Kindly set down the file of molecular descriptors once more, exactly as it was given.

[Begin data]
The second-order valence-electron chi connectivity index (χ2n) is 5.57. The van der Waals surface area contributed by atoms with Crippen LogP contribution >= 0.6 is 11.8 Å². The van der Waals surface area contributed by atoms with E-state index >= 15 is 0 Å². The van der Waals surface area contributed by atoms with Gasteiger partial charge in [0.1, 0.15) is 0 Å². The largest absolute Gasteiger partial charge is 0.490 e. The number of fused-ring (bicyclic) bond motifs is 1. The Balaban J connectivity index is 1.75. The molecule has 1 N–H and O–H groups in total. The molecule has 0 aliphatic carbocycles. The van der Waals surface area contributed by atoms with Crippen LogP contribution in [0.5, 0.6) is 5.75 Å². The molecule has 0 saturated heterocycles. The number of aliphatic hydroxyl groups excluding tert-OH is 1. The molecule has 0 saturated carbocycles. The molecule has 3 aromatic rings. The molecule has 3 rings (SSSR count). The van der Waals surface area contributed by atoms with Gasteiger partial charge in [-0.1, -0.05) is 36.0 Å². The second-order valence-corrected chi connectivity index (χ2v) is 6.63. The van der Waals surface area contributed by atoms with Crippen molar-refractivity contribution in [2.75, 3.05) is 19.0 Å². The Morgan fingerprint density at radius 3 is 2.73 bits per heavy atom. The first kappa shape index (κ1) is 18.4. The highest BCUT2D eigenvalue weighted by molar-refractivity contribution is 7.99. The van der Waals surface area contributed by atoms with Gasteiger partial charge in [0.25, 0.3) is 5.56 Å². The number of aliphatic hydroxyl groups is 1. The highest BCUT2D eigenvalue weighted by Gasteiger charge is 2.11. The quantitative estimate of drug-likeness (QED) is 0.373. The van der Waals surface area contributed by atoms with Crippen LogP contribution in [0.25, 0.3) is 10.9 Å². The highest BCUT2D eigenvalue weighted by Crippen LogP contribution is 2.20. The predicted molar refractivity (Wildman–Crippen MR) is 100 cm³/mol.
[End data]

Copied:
The second-order valence-electron chi connectivity index (χ2n) is 5.57. The van der Waals surface area contributed by atoms with Crippen LogP contribution >= 0.6 is 11.8 Å². The van der Waals surface area contributed by atoms with E-state index >= 15 is 0 Å². The van der Waals surface area contributed by atoms with Gasteiger partial charge in [0.1, 0.15) is 0 Å². The largest absolute Gasteiger partial charge is 0.490 e. The number of fused-ring (bicyclic) bond motifs is 1. The Balaban J connectivity index is 1.75. The molecule has 1 N–H and O–H groups in total. The molecule has 0 aliphatic carbocycles. The van der Waals surface area contributed by atoms with Crippen LogP contribution in [0.5, 0.6) is 5.75 Å². The molecule has 0 saturated heterocycles. The number of aliphatic hydroxyl groups excluding tert-OH is 1. The molecule has 0 saturated carbocycles. The molecule has 3 aromatic rings. The molecule has 3 rings (SSSR count). The van der Waals surface area contributed by atoms with Gasteiger partial charge in [-0.1, -0.05) is 36.0 Å². The second-order valence-corrected chi connectivity index (χ2v) is 6.63. The van der Waals surface area contributed by atoms with Crippen molar-refractivity contribution in [2.75, 3.05) is 19.0 Å². The Morgan fingerprint density at radius 3 is 2.73 bits per heavy atom. The first kappa shape index (κ1) is 18.4. The highest BCUT2D eigenvalue weighted by molar-refractivity contribution is 7.99. The van der Waals surface area contributed by atoms with Gasteiger partial charge in [0.25, 0.3) is 5.56 Å². The number of aliphatic hydroxyl groups is 1. The highest BCUT2D eigenvalue weighted by Gasteiger charge is 2.11. The quantitative estimate of drug-likeness (QED) is 0.373. The van der Waals surface area contributed by atoms with Crippen LogP contribution in [0.25, 0.3) is 10.9 Å². The highest BCUT2D eigenvalue weighted by Crippen LogP contribution is 2.20. The predicted molar refractivity (Wildman–Crippen MR) is 100 cm³/mol.